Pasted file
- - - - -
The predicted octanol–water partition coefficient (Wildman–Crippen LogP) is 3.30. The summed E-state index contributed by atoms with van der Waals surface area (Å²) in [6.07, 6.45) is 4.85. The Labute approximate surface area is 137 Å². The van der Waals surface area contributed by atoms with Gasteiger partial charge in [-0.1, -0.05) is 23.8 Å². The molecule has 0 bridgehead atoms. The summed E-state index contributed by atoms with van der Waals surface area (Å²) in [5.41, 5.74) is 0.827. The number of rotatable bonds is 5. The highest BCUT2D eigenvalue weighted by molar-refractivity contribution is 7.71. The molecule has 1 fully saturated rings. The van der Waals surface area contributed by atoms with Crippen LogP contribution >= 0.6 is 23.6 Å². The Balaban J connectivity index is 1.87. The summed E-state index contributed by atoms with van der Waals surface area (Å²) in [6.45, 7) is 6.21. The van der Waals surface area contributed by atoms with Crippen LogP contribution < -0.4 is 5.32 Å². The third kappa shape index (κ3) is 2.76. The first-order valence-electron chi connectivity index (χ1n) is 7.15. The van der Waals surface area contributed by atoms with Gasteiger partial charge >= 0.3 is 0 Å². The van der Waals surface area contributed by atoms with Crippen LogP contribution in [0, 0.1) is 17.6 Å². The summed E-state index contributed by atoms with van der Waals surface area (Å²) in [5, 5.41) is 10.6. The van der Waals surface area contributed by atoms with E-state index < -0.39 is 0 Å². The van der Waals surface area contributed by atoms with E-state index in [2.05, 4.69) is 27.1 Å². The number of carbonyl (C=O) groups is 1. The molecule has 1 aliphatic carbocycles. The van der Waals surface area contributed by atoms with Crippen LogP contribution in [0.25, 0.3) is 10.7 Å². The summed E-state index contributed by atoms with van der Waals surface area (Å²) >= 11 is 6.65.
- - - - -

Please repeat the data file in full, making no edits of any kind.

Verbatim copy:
The predicted octanol–water partition coefficient (Wildman–Crippen LogP) is 3.30. The summed E-state index contributed by atoms with van der Waals surface area (Å²) in [6.07, 6.45) is 4.85. The Labute approximate surface area is 137 Å². The van der Waals surface area contributed by atoms with Gasteiger partial charge in [-0.1, -0.05) is 23.8 Å². The molecule has 0 bridgehead atoms. The summed E-state index contributed by atoms with van der Waals surface area (Å²) in [5.41, 5.74) is 0.827. The number of rotatable bonds is 5. The highest BCUT2D eigenvalue weighted by molar-refractivity contribution is 7.71. The molecule has 1 fully saturated rings. The van der Waals surface area contributed by atoms with Crippen LogP contribution >= 0.6 is 23.6 Å². The Balaban J connectivity index is 1.87. The summed E-state index contributed by atoms with van der Waals surface area (Å²) in [6.45, 7) is 6.21. The van der Waals surface area contributed by atoms with Crippen LogP contribution < -0.4 is 5.32 Å². The third kappa shape index (κ3) is 2.76. The first-order valence-electron chi connectivity index (χ1n) is 7.15. The van der Waals surface area contributed by atoms with Gasteiger partial charge >= 0.3 is 0 Å². The van der Waals surface area contributed by atoms with Crippen LogP contribution in [0, 0.1) is 17.6 Å². The summed E-state index contributed by atoms with van der Waals surface area (Å²) in [5, 5.41) is 10.6. The van der Waals surface area contributed by atoms with E-state index < -0.39 is 0 Å². The van der Waals surface area contributed by atoms with E-state index in [2.05, 4.69) is 27.1 Å². The number of carbonyl (C=O) groups is 1. The molecule has 1 aliphatic carbocycles. The van der Waals surface area contributed by atoms with Crippen LogP contribution in [0.25, 0.3) is 10.7 Å². The summed E-state index contributed by atoms with van der Waals surface area (Å²) >= 11 is 6.65.